Jeff Samardzija is just getting started

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Jeff Samardzija is just getting started

MESA, Ariz. This had to be the impression Jeff Samardzija wanted to leave in the minds of Cubs coaches and executives before they gathered in the room.

Its unclear if Samardzijas spot in the rotation was ever really in doubt. But he responded by shutting down the Cleveland Indians for six innings in a 2-0 victory at HoHoKam Stadium that became the run-up to Wednesday nights meeting to finalize the roster.

Well see what happens, Samardzija said, but Im really not too worried about it.

The Cubs took the long view and recognized Samardzijas potential, ignoring their glaring need for a power arm in the bullpen to get the ball to closer Carlos Marmol. They saw a 6-foot-5-inch, 225-pound freakish athlete. They had to find out if he could give them 200 innings instead of 70.

This could be an insight into their thinking: Randy Wells, who was supposed to pitch in relief on Wednesday, didnt get the chance to make a final impression. He was pushed back to start on Sunday and seems to profile well as the long man.

The answers will be revealed on Thursday, after manager Dale Sveum sits down with team president Theo Epstein, general manager Jed Hoyer and other club officials.

Well all be in the meeting and give our two cents, Sveum said. We got 22 or 21 guys that are pretty much decided and well spend more than four hours on the other four guys.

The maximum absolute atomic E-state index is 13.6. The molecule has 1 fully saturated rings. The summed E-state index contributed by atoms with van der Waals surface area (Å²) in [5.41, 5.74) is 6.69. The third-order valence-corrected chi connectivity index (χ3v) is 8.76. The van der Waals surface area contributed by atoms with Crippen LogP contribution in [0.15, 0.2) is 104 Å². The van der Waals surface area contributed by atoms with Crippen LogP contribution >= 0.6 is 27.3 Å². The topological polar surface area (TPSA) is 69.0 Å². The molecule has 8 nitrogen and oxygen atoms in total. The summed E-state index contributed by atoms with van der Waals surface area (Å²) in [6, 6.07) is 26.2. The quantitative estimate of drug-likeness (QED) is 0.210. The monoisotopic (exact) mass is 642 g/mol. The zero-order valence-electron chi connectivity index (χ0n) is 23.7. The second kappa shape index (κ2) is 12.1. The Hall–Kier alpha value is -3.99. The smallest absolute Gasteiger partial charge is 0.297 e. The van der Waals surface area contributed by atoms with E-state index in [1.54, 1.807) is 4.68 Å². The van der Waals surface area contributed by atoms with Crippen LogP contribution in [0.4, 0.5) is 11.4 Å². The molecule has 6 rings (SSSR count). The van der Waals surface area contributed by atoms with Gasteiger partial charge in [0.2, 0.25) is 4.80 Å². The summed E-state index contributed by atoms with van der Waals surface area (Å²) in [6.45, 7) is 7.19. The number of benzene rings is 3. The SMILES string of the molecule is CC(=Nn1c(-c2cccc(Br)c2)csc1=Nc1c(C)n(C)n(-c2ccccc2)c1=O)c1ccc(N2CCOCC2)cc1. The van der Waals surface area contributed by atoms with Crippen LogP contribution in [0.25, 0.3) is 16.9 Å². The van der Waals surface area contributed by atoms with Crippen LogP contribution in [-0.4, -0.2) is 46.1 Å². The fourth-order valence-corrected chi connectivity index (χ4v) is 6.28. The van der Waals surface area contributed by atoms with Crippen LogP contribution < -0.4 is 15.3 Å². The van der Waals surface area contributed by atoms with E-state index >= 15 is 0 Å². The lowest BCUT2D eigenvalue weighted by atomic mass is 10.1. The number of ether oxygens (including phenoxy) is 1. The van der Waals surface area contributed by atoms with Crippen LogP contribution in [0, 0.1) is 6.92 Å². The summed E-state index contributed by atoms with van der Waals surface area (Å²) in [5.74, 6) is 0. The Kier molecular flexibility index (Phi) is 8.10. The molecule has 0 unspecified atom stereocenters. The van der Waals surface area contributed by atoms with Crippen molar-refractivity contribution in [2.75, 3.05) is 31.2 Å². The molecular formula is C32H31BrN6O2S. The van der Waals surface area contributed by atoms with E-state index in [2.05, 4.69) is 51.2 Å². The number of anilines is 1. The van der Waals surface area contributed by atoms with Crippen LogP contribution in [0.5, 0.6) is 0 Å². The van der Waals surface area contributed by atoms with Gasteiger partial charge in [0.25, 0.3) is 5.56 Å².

You go back and forth in all kinds of scenarios and sometimes a guy brings (one up) and youre like, Oh, I didnt think of that one and you got to cover your butt (and) you might spend 45 minutes on (that).

Will they spend much time on Samardzija? He showed that he learned something from his last outing seven runs on 10 hits in four innings against the Colorado Rockies and kept a left-handed Indians lineup off-balance.

Samardzija struck out five, walked one and allowed only three hits. He even tripled and showed off the speed (its still there) that made him a football star at Notre Dame.

Thats what Ive been preaching for years now, Samardzija said. I want to be an athlete. I want to hit. I want to run the bases. I want to field my position (and) show I can do it.

Instead of relaxing after a breakthrough season (8-4, 2.75 ERA), Samardzija purposely moved to his place in Arizona and trained at the Cubs complex. He worked out alongside Ryan Dempster, the leader of the pitching staff.